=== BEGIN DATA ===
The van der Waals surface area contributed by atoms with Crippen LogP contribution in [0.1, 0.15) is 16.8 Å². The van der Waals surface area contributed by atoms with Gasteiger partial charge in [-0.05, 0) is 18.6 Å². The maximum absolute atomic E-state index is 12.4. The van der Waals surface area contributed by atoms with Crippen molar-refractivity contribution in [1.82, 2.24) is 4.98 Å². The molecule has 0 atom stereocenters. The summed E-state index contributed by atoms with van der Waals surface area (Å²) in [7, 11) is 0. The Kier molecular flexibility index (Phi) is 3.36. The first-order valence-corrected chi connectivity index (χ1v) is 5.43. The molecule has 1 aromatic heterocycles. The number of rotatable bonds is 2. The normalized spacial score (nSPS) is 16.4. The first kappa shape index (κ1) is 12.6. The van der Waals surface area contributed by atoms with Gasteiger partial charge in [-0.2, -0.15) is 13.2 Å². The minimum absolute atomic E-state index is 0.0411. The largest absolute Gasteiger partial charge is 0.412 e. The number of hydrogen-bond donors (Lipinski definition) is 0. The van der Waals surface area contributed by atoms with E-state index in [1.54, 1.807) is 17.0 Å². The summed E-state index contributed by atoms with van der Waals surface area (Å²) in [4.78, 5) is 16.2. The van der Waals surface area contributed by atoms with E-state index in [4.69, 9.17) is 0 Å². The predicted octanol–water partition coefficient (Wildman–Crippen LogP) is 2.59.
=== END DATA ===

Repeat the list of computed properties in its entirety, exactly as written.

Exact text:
The van der Waals surface area contributed by atoms with Crippen LogP contribution in [0.1, 0.15) is 16.8 Å². The van der Waals surface area contributed by atoms with Gasteiger partial charge in [-0.05, 0) is 18.6 Å². The maximum absolute atomic E-state index is 12.4. The van der Waals surface area contributed by atoms with Crippen molar-refractivity contribution in [1.82, 2.24) is 4.98 Å². The molecule has 0 atom stereocenters. The summed E-state index contributed by atoms with van der Waals surface area (Å²) in [7, 11) is 0. The Kier molecular flexibility index (Phi) is 3.36. The first-order valence-corrected chi connectivity index (χ1v) is 5.43. The molecule has 1 aromatic heterocycles. The number of rotatable bonds is 2. The normalized spacial score (nSPS) is 16.4. The first kappa shape index (κ1) is 12.6. The van der Waals surface area contributed by atoms with Gasteiger partial charge in [-0.2, -0.15) is 13.2 Å². The minimum absolute atomic E-state index is 0.0411. The largest absolute Gasteiger partial charge is 0.412 e. The number of hydrogen-bond donors (Lipinski definition) is 0. The van der Waals surface area contributed by atoms with E-state index in [1.54, 1.807) is 17.0 Å². The summed E-state index contributed by atoms with van der Waals surface area (Å²) in [4.78, 5) is 16.2. The van der Waals surface area contributed by atoms with E-state index in [4.69, 9.17) is 0 Å². The predicted octanol–water partition coefficient (Wildman–Crippen LogP) is 2.59.